New study suggests resistance training helps sleep
Dear Doctors: I sometimes have trouble sleeping. I’ve tried running, which helps with stress, but not with sleep. My husband says he just heard on the news that weightlifting is supposed to be good for sleep. Do you know if this is true?
Dear Reader: We suspect your husband is referring to the preliminary results of a new study, presented earlier this year at an American Heart Association conference, that found that resistance training, such as lifting weights, can have a beneficial effect on sleep. The study’s outcomes affirm previous research, which has also found that resistance training can offer sleep benefits. Before we get to the details, we want to point out that this study hasn’t yet completed peer review. That’s the process in which other experts in the same field evaluate someone’s research or scholarly work.
The new study looked at 386 sedentary adults who were also overweight and had high blood pressure. More than one-third of them reported having trouble getting adequate and high-quality sleep. The participants were divided into four groups. One group, which acted as the control, did no exercise. The remaining groups completed three 60-minute exercise sessions per week. One group was assigned resistance training only. This consisted of working the major muscle groups on 12 different weight and resistance machines. One group did only aerobic exercise, choosing from stationary bikes, treadmills or elliptical machines. And the third group did a combination of the two -- 30 minutes of resistance training and 30 minutes of aerobic activity.
At the end of one year, the participants were evaluated for factors that included sleep duration, sleep quality, how long it took to fall asleep and how often their sleep was interrupted. Each group, including the control group, saw improvements in sleep duration. However, the resistance training group, with an increase in 40 minutes of sleep per night, had the best results. The aerobics-only group saw their sleep increase an average of 23 minutes per night, while the mixed exercise group got an additional 17 minutes per night. The study participants in the control group, who did not exercise, reported a gain of 15 minutes of sleep per night. When it came to sleep efficiency, which is the percentage of time that someone spends asleep while in bed, only the resistance exercise and combined exercise groups saw improvements. The sleep efficiency of the aerobic exercise or control groups remained the same.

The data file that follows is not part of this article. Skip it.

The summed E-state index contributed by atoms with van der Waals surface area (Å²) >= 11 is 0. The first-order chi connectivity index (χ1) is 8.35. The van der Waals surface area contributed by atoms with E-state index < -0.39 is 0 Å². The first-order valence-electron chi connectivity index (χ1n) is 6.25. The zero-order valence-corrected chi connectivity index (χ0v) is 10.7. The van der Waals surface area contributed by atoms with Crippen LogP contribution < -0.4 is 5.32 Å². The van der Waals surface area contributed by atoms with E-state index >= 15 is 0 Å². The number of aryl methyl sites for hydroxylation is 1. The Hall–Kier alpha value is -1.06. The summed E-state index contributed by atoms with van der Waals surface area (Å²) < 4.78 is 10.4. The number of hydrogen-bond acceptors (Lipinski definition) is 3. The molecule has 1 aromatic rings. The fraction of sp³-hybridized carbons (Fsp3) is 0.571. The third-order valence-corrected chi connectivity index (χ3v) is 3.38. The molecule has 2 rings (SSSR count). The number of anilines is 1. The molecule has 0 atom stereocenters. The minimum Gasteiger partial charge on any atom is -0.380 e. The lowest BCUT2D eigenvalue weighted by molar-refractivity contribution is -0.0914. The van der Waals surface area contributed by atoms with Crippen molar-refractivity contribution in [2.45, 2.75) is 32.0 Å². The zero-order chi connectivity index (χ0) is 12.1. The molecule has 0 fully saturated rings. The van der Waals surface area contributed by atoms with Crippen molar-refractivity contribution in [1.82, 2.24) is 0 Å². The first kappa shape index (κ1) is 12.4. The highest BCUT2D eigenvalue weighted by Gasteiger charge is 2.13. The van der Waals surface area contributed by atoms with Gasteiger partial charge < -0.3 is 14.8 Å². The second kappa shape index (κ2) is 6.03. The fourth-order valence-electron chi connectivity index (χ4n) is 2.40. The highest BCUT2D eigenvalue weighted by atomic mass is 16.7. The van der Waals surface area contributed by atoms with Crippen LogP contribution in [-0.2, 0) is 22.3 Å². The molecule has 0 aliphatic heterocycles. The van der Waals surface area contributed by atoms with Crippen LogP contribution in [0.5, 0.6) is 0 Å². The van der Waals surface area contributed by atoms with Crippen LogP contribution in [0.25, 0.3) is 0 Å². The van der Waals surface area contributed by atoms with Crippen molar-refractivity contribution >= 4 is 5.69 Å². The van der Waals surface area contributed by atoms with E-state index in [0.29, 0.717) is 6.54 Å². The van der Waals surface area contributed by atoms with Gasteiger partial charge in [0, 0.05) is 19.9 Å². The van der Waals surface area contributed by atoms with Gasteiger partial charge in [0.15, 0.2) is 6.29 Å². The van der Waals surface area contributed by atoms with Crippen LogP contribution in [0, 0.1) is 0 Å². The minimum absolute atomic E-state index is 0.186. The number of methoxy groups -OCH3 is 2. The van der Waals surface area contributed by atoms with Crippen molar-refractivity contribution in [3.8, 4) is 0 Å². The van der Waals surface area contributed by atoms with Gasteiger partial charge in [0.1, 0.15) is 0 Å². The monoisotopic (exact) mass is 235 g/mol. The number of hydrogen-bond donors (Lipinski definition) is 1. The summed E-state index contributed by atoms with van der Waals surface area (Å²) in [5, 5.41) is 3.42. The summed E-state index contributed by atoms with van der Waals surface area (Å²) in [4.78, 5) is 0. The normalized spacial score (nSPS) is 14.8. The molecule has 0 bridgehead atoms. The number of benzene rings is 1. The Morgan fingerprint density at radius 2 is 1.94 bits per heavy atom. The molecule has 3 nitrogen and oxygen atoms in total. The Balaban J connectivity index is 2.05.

While interesting, it’s important to remember these findings are preliminary. We would hate for them to cause anyone to give up aerobic activities, which improve lung function, cardiovascular health, mood and stamina. For those who may be inspired to add resistance training to their exercise regimen, the weight machines used in the study are not the only option. Resistance exercise can also be done with free weights and elastic resistance bands. You can also harness the weight of your own body by doing pushups, squats, lunges and chinups. Not only do resistance exercises build strength, they also improve bone health. And if your sleep improves, you can consider it a bonus.
The UCLA Sleep Disorders Center faculty is a multidisciplinary group actively involved in basic and clinical research aimed at determining the conditions that result in sleep disturbances and identifying successful treatments to overcome and prevent sleep disturbances in children and adults. Learn more and schedule an appointment.
(Send your questions to firstname.lastname@example.org, or write: Ask the Doctors, c/o UCLA Health Sciences Media Relations, 10960 Wilshire Blvd., Suite 1955, Los Angeles, CA, 90024. Owing to the volume of mail, personal replies cannot be provided.)